AMD And Tesla Reportedly Developing AI Chips For Autonomous EVs

Tesla is one of the leading automakers working towards a complete self-driving solution where it will one day be possible to hop in your car, plug in a destination, and let the vehicle do all of the work. That type of end-goal requires a lot of advanced sensors and computing power. To help with the latter, Tesla has tapped Advanced Micro Devices to design purpose-built processors to its specifications.

AMD is a fabless operation and does not actually produce processors—that task falls on GlobalFroundries, which has a wafer supply agreement with AMD that runs through 2020. However, AMD designs its chips and is said to have shipped samples to Tesla of its first implementation of a processor infused with artificial intelligence technology designed for autonomous vehicles.

Tesla Model S

News of AMD and Tesla working together seems to have excited investors. After reports emerged of the two collaborating on self-driving technology, AMD's share price shot up nearly 5 percent and continued its ascension in after hours trading. Interestingly enough, Tesla's share price is down a few bucks today.

In any event, this is a potentially good thing for both companies. AMD could use the business, and purpose-built silicon could help Tesla achieve its goal of delivering a complete autonomous driving experience. Previously when someone asked Tesla founder Elon Musk on Twitter how long it would be until you could "get in your car, fall asleep, and wake up at your destination," he indicated it would be two years.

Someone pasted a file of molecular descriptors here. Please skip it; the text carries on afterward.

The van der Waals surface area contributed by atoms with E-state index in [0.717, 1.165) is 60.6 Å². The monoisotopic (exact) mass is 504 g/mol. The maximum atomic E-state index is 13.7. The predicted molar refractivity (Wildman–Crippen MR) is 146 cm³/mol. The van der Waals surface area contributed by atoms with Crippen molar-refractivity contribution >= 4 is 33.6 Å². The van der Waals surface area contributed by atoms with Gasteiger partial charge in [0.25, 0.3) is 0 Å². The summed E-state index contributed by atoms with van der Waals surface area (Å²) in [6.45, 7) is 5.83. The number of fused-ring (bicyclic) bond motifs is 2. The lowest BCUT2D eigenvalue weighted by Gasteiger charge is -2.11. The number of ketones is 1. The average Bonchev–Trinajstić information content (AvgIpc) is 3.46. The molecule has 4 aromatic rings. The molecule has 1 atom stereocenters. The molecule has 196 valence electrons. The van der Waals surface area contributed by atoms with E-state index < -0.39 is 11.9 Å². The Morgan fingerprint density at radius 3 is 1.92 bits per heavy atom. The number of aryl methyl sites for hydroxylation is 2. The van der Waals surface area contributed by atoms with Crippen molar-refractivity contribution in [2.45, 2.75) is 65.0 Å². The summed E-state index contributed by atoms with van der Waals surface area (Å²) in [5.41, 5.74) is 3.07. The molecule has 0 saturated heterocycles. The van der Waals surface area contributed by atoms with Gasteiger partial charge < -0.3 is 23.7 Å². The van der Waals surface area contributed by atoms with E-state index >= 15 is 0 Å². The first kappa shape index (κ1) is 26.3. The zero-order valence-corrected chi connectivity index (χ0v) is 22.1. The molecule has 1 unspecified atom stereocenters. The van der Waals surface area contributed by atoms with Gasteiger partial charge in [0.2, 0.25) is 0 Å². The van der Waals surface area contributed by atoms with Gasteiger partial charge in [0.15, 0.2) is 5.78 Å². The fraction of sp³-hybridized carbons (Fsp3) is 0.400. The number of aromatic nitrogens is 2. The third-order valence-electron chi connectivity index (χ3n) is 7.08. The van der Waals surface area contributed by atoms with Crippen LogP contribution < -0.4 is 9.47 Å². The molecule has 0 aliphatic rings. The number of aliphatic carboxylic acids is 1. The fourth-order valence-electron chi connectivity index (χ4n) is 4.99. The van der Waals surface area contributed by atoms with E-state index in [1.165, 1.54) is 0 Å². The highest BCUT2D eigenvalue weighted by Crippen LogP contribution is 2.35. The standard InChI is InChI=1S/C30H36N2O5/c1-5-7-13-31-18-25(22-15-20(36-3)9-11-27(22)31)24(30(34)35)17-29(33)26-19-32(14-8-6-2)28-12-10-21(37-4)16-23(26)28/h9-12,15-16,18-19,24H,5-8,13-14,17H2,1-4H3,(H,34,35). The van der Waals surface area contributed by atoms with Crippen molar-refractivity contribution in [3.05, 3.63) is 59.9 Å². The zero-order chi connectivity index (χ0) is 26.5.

Tesla is also working with NVIDIA, a rival of AMD's in the graphics market. NVIDIA provides chips for Tesla's Autopilot self-driving system. It is not clear if Tesla is looking to replace NVIDIA with AMD, or use technology from both companies. The former is the more likely scenario, as AMD is providing chips customized to Tesla's exact specifications and needs.

Meanwhile, Intel recently announced it was working Waymo in a similar fashion to make self-driving cars safer and more capable.

Via:  CNBC
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